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Scottish Development Agency Funds $9.5M in Battery Research for Hybrid and Electric Vehicles

16 May 2005

Scotland’s Intermediary Technology Institute for Energy is investing £5.2 million (US$9.5 million, €7.6 million) to develop a next generation of batteries that could be used in electric/hybrid electric vehicles (EV/HEVs) as well as smaller, mobile applications such as phones and laptops.

ITI Energy is one of three operating groups that make up ITI Scotland Ltd.  The Scottish Executive has committed £450 million (US$825 million, €654 million) over the next 10 years to support the work of the ITIs in developing technologies to meet the needs of new and emerging markets.

£4 million (US$7.3 million, €5.8 million) is funding the development of a new low-cost, high-energy rechargeable battery, while the other £1.2 million (US$2.2 million, €1.7 million) goes toward developing an advanced battery management and power control system.

Both projects are initially based on Lithium-ion (Li-ion) technologies.

A team consisting of ITI Energy, QinetiQ (a European science and technology organization) and the University of St Andrews will focus on developing an iron (Fe)-based cathode material which has the potential to provide substantial improvements in performance at lower cost than conventional Li-ion batteries, which use cobalt (Co) in the cathode. 

The cathode can represent up to 40% of the material costs in conventional Li-ion technology  and offers great potential for cost reduction through technical advances. Other research initiatives, such as at Sanyo, are also seeking to adjust or to change the compounds and ratios in the cathode material.

The new high-energy battery technology will initially target the mobile phone and laptop markets, and then be applied to potential longer term opportunities in the EV/HEV market.  The material has the potential to deliver 150% higher energy capacity, giving longer periods between recharge, and cost reductions of up to 20%.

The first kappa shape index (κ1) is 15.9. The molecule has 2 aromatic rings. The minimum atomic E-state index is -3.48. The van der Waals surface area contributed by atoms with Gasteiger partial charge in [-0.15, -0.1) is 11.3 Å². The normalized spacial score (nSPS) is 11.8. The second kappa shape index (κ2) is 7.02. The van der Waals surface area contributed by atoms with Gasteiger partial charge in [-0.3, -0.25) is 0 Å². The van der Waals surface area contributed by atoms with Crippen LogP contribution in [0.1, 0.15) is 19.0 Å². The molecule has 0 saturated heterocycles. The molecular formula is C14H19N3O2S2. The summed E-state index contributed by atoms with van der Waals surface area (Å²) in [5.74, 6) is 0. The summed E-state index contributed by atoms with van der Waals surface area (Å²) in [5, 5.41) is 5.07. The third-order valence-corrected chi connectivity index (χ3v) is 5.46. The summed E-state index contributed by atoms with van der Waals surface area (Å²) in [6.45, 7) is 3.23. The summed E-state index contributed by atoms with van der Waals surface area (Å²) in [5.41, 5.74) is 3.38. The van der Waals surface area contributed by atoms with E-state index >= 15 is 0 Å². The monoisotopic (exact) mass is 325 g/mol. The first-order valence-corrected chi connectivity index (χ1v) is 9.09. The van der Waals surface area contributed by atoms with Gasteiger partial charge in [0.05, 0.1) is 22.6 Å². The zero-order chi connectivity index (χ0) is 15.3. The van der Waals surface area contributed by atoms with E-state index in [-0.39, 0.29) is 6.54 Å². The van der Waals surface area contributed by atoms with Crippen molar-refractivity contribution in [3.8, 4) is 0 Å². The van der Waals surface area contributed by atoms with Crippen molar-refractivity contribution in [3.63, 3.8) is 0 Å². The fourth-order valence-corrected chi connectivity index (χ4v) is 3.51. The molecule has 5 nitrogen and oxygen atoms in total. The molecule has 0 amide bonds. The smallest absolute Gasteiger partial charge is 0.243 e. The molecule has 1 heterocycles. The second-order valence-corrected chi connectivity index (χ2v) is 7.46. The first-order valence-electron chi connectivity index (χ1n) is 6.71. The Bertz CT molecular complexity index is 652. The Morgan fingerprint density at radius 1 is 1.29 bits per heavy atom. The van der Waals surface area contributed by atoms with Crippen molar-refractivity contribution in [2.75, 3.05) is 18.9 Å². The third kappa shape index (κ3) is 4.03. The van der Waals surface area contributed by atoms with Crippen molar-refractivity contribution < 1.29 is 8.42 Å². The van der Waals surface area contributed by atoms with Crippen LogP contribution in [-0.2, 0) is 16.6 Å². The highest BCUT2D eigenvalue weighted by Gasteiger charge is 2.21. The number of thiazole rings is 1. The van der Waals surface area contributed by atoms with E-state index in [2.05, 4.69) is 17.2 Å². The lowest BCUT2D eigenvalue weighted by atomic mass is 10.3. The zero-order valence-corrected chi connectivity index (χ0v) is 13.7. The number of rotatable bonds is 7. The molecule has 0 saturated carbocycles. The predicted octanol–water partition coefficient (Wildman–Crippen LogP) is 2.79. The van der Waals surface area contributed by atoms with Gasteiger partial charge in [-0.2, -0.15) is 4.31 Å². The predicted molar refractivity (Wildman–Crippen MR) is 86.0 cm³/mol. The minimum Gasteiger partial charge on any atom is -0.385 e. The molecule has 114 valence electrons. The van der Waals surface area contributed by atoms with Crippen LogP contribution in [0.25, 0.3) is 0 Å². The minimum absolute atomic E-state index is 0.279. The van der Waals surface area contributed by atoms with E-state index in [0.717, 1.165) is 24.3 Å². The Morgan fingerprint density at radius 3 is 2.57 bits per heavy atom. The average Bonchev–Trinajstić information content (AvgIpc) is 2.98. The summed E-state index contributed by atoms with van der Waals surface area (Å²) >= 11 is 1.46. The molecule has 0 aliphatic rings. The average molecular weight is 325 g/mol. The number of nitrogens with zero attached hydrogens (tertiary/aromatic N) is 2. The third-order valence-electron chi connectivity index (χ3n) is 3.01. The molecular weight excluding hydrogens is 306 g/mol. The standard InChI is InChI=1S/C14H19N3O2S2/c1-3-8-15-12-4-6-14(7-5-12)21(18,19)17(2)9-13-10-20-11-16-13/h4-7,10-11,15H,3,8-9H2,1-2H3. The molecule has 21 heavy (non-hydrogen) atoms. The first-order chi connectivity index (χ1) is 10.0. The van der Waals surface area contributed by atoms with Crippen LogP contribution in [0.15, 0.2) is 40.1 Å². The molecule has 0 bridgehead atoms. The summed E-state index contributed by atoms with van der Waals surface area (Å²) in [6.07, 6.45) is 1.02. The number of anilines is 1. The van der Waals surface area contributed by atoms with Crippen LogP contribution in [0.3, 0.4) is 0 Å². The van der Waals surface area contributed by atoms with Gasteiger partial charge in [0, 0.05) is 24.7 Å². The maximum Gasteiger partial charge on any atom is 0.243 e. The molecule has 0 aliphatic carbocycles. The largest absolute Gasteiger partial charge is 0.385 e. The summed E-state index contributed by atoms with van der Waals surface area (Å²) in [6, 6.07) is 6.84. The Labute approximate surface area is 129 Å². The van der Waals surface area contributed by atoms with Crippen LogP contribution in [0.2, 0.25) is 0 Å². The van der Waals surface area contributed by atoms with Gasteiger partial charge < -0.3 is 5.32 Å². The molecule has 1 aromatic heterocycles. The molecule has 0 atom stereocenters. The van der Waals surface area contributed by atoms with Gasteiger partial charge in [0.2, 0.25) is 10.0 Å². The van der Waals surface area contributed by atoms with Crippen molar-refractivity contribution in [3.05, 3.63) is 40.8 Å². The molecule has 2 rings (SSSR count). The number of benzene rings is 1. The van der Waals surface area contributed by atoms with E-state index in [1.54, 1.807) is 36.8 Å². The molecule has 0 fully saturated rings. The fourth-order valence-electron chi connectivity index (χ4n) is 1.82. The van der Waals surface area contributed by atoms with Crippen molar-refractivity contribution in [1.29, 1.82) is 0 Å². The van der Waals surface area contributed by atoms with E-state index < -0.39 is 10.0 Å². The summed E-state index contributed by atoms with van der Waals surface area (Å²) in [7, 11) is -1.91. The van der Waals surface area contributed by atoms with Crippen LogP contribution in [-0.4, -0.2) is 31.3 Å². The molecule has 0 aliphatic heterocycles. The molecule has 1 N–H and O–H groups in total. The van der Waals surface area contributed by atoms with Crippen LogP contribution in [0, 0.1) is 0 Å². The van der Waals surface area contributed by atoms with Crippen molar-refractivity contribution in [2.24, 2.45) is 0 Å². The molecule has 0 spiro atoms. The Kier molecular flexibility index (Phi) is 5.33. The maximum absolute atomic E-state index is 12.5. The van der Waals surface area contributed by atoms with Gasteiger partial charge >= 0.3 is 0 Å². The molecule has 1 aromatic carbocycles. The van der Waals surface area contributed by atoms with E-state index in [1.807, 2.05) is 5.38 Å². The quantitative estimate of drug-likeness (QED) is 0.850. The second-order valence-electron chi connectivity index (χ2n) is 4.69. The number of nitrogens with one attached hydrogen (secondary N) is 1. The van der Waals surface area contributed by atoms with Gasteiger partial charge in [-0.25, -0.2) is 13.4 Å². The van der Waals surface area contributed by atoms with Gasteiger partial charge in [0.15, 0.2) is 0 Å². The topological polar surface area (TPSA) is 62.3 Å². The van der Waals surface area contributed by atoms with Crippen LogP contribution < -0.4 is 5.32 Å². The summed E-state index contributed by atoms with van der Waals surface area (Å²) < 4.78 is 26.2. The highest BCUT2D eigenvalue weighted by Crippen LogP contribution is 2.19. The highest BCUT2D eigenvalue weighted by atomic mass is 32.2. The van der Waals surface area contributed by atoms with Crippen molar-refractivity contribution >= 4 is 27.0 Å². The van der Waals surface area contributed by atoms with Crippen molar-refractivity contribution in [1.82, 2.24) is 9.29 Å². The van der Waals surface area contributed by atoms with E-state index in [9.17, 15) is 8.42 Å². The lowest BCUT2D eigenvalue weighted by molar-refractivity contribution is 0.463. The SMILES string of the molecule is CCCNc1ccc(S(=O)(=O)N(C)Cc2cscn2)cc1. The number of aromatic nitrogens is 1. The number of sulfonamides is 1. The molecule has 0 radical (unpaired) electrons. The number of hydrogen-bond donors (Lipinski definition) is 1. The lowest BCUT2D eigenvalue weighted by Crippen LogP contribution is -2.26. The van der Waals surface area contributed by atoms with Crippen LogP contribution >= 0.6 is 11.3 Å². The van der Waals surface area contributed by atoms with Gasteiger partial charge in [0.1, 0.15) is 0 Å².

A partnership between ITI Energy, Dundee-based MPower, Aberdeen-based Axeon and St Andrews is working on the design, testing and development of the advanced battery management and power control system. The system initially is for use with Li-ion technologies in EV/HEV applications, but with the overall objective of developing enabling technology that can be used for a range of different battery cells, chemistries and vehicle applications.

MPower will lead the design and development of the Li-ion battery pack and the advanced battery management system.  Axeon will provide Vindax embedded neural network measurement and control technologies that will allow the state of charge/discharge of the battery system to be accurately managed, greatly improving battery performance and safety.

Li-ion offers significant benefits over conventional Lead-Acid and Nickel Metal Hydride (NiMH) batteries, including reduced weight, cost and improved performance.

May 16, 2005 in Electric (Battery), Europe | Permalink | Comments (0) | TrackBack (0)

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